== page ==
After around eight months in beta, Lotus Symphony 3.0 has finally made it to a final release. This free alternative to Microsoft Office is based on the open-source OpenOffice, but throws in some useful features of its own to make it stand out from the crowd. These include support for VBA scripts to tempt professional users to switch to Symphony (and then pay for the cloud-based LotusLive collaboration services), plus plug-ins that enable you to extend Symphony’s usability in the directions you wish it to go.
Symphony offers three tools: a word-processor, spreadsheet and presentations tool, all of which are accessible through a single program window – documents appear as tabs, enabling you to switch between them quickly and easily. Symphony also features a built-in web browser, which gives you easy access to plug-ins and other useful functions.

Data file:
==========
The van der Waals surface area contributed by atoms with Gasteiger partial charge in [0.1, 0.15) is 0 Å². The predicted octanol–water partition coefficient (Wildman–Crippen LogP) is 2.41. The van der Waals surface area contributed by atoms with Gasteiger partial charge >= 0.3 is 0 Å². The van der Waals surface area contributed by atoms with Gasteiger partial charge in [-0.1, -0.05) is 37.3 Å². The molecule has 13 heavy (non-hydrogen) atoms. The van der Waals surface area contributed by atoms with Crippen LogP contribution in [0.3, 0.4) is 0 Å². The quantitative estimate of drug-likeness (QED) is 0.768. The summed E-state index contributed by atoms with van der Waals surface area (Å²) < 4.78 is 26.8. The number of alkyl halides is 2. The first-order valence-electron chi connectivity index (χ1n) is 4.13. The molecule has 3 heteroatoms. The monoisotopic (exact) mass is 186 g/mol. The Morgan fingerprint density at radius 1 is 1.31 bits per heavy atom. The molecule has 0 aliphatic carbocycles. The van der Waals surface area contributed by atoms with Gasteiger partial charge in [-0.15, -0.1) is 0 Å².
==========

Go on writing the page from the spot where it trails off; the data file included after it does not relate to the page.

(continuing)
The three major tools do everything expected of them – although files are saved in the OpenDocument format, all three programs can also work with native Office formats (including the latest formats found in Office 2007 and 2010). The ribbon interface found in Office is replaced by a vertical sidebar on the right of the screen. This is divided into sections, giving you access to all the various tools found in each program.
A lot has changed since version 1.3 was released – a full list of new features can be found at the Symphony website - but there’s not a lot that could be described as revolutionary, particularly to those brought up on a diet of Office or OpenOffice. However, these new features are essential in order to ensure Lotus Symphony has a fighting chance of attracting people to switch from competing products, and with more plug-ins on the way, it seems its expandability and versatility could prove to be a big attraction going forward.
A vast improvement on the previous release, Lotus Symphony is rapidly closing the gap between it and its immediate competition.